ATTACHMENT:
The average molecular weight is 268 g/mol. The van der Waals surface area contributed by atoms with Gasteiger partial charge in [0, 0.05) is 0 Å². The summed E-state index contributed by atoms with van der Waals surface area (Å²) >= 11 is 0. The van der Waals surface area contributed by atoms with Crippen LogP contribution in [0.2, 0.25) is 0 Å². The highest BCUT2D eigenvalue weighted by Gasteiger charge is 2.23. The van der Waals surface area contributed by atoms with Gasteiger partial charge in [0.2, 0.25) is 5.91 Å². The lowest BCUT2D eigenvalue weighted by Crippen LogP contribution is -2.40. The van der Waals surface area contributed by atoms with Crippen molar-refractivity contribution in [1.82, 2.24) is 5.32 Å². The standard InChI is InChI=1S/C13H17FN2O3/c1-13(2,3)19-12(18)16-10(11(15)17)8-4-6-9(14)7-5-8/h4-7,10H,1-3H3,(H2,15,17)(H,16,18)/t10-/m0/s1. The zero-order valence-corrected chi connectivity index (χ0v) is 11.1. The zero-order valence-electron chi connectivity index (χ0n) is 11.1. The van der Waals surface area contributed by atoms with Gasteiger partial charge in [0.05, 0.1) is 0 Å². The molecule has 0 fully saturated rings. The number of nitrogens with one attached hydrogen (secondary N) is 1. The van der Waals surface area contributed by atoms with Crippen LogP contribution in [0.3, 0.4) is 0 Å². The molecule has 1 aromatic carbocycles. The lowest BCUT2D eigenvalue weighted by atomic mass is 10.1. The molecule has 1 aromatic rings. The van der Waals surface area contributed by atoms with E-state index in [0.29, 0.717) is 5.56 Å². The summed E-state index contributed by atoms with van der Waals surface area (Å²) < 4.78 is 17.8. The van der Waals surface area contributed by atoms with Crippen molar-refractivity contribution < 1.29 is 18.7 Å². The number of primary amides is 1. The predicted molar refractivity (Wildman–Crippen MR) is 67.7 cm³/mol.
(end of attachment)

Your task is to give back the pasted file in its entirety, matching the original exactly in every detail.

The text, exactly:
The average molecular weight is 268 g/mol. The van der Waals surface area contributed by atoms with Gasteiger partial charge in [0, 0.05) is 0 Å². The summed E-state index contributed by atoms with van der Waals surface area (Å²) >= 11 is 0. The van der Waals surface area contributed by atoms with Crippen LogP contribution in [0.2, 0.25) is 0 Å². The highest BCUT2D eigenvalue weighted by Gasteiger charge is 2.23. The van der Waals surface area contributed by atoms with Gasteiger partial charge in [0.2, 0.25) is 5.91 Å². The lowest BCUT2D eigenvalue weighted by Crippen LogP contribution is -2.40. The van der Waals surface area contributed by atoms with Crippen molar-refractivity contribution in [1.82, 2.24) is 5.32 Å². The standard InChI is InChI=1S/C13H17FN2O3/c1-13(2,3)19-12(18)16-10(11(15)17)8-4-6-9(14)7-5-8/h4-7,10H,1-3H3,(H2,15,17)(H,16,18)/t10-/m0/s1. The zero-order valence-corrected chi connectivity index (χ0v) is 11.1. The zero-order valence-electron chi connectivity index (χ0n) is 11.1. The van der Waals surface area contributed by atoms with Gasteiger partial charge in [0.05, 0.1) is 0 Å². The molecule has 0 fully saturated rings. The number of nitrogens with one attached hydrogen (secondary N) is 1. The van der Waals surface area contributed by atoms with Crippen LogP contribution in [0.3, 0.4) is 0 Å². The molecule has 1 aromatic carbocycles. The lowest BCUT2D eigenvalue weighted by atomic mass is 10.1. The molecule has 1 aromatic rings. The van der Waals surface area contributed by atoms with E-state index in [0.29, 0.717) is 5.56 Å². The summed E-state index contributed by atoms with van der Waals surface area (Å²) < 4.78 is 17.8. The van der Waals surface area contributed by atoms with Crippen molar-refractivity contribution < 1.29 is 18.7 Å². The number of primary amides is 1. The predicted molar refractivity (Wildman–Crippen MR) is 67.7 cm³/mol.